Friday, July 27, 2012

Another weekend of music in Fresno - this time with attractions

Last weekend, the Catacomb Party was held downtown, with a whole bunch of bands. That was a big success, and being free may have helped.

This week there's another music event, but this one requires buying a ticket. Truth be told, the way the price is set up, you can consider it a ticket for the attractions, with the music being free. It's being held at Blackbeard's, known for its minigolf, go-karts, batting cages, arcades and more. $25 gets you a day of music and also access to the attractions.

Time: Gates open 1pm / Music 2pm
ALL AGES | 21+ to Drink
Entry: $20 Adv. $25 VIP (Unlimited Attractions!)

*Children under 5 are FREE & for $5 for unlimited attractions!
*Ages 6-11 are $20 for entry & unlimited attractions!
*12 & over its $20 for entry and $25 for unlimited attractions!

Which includes:
Batting Range
Bumper Boats
Miniature Golf
Race Track
XTreme Laser Tag
Ropes Course Adventure
Cap'n Kids
Bankshot Basketball more!

More at the official Facebook page including the full band listing.

Blackbeard's is not downtown, but it is sort of south fresno. South of Shaw anyway.


And the poster

It's good to see so many music options in this town, and there's another similar event coming up in August.

Monday, July 23, 2012

Review of The Catacomb Party on Fulton Mall

Saturday featured an entire afternoon of free music, plenty of food options and a good amount of beer on the Fulton Mall. While the Fulton Mall is home to annual events like the Cinco de Mayo festival and such, this one was a little different. It wasn't centered around a holiday or festival, but just a local band releasing a CD and bringing along some of their friends.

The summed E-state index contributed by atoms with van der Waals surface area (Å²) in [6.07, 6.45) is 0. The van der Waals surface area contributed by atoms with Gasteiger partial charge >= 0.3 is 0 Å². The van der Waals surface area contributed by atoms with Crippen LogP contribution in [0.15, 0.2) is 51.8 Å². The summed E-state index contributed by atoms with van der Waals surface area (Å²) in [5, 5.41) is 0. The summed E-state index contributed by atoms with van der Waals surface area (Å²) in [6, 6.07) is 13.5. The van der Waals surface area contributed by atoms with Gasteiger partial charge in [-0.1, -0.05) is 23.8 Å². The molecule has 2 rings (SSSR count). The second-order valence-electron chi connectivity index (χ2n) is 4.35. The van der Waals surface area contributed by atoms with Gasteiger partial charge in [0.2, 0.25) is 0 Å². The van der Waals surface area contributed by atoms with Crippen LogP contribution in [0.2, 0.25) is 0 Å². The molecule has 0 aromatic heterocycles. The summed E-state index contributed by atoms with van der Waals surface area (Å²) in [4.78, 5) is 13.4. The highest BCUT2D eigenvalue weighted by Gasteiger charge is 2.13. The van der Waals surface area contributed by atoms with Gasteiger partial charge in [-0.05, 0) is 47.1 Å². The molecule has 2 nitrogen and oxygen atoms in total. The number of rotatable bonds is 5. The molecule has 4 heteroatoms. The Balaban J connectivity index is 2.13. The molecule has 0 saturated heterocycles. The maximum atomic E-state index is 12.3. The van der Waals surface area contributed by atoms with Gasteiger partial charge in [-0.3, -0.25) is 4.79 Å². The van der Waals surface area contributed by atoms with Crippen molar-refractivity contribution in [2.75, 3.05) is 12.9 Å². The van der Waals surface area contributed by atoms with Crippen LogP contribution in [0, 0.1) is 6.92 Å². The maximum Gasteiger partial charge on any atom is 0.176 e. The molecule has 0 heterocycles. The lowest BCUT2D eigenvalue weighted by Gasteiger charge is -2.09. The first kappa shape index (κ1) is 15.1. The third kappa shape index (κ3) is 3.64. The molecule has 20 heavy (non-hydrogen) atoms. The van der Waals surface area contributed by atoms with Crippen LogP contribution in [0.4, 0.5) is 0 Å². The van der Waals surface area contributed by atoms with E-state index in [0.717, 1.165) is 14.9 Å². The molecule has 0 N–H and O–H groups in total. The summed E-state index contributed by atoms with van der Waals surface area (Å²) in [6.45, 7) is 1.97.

I've been to various music-related events in Fresno, such as the Fuse Fest and really, as much free entertainment as I can find. The one theme I've found in common is that it doesn't matter how free something is, there's never a guarantee of a crowd.

This time was a little different. I don't know what strings the promoters pulled, but this event was well attended, and the "venue" (The Fulton Mall from Merced to Fresno streets) was the perfect size.

The fun began at 4pm, and while the crowd was small, it was honestly more than I expected.

I could run with this picture....

But in reality, there were plenty just too scared to stand up close.

This picture gives a better idea of the early crowd, and also some of the decoration.

The furniture and "roof" were a really great touch. The "venue" was unique, in that this is the one and only place in the entire city where an outdoor event like this can be hosted and feel like it's sort of indoors. The buildings provide the walls, and the trees and shadows provide a comfortable roof. The amenities of a pedestrian mall really make the space feel more intimate, and the Fulton Mall is quite possible the one and only street in the entire city with a solid street-wall - no gaps caused by the city's zeal to knock down anything vacant and replace it with parking.

The "back" end of the street was home to the food and drinks. Food was provided by three food trucks and two existing restaurants. Beer was provided by Fresno Brewing Company (the coffeeshop/bar on the mall) and also a beer garden tent. Something I hadn't seen before was that the beer could be consumed anywhere.....not sure if that was by design or just lax enforcement of codes. The lack of a "beer cage" did make things more flexible for patrons.



There was a bit of strong sun early on, but the buildings and trees provided great shade. The "canyon" effect of the road provide for natural breeze, which was helped by the industrial fans brought in by the promoters.


The music was non-stop.


The many features of the mall provided for comfortable seating and activity areas. The playground, while in poor condition, was popular among the many small children (at least after the photo was taken).



There were some other form of entertainment, like this acrobatic show



And also a bike valet


The Fulton Mall is famous for the fountains, but it looks like this week more were dry than empty. They provided great seating, but perhaps would have been better enjoyed in their working state. I recall this one working recently, right?




So much shade